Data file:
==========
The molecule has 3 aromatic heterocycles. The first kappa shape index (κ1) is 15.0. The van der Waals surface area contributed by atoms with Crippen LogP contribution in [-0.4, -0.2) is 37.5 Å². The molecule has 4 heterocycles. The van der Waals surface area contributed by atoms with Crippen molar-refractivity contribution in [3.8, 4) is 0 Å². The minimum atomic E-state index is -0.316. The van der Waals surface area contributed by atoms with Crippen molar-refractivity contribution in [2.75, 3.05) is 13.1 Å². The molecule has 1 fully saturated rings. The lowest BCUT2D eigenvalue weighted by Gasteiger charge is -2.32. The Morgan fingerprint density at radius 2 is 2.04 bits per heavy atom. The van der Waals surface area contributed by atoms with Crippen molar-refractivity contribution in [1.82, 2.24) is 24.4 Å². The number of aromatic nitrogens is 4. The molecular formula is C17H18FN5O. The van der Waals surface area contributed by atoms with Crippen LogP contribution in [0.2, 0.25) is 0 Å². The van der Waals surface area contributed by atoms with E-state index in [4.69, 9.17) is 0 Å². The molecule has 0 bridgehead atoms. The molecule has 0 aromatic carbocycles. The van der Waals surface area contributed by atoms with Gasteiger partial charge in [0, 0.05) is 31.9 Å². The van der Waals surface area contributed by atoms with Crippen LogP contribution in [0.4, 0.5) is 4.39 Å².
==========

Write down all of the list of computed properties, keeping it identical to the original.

The molecule has 3 aromatic heterocycles. The first kappa shape index (κ1) is 15.0. The van der Waals surface area contributed by atoms with Crippen LogP contribution in [-0.4, -0.2) is 37.5 Å². The molecule has 4 heterocycles. The van der Waals surface area contributed by atoms with Crippen molar-refractivity contribution in [3.8, 4) is 0 Å². The minimum atomic E-state index is -0.316. The van der Waals surface area contributed by atoms with Crippen molar-refractivity contribution in [2.75, 3.05) is 13.1 Å². The molecule has 1 fully saturated rings. The lowest BCUT2D eigenvalue weighted by Gasteiger charge is -2.32. The Morgan fingerprint density at radius 2 is 2.04 bits per heavy atom. The van der Waals surface area contributed by atoms with Crippen molar-refractivity contribution in [1.82, 2.24) is 24.4 Å². The number of aromatic nitrogens is 4. The molecular formula is C17H18FN5O. The van der Waals surface area contributed by atoms with Crippen LogP contribution in [0.2, 0.25) is 0 Å². The van der Waals surface area contributed by atoms with E-state index in [4.69, 9.17) is 0 Å². The molecule has 0 bridgehead atoms. The molecule has 0 aromatic carbocycles. The van der Waals surface area contributed by atoms with Gasteiger partial charge in [0, 0.05) is 31.9 Å². The van der Waals surface area contributed by atoms with Crippen LogP contribution in [0.4, 0.5) is 4.39 Å².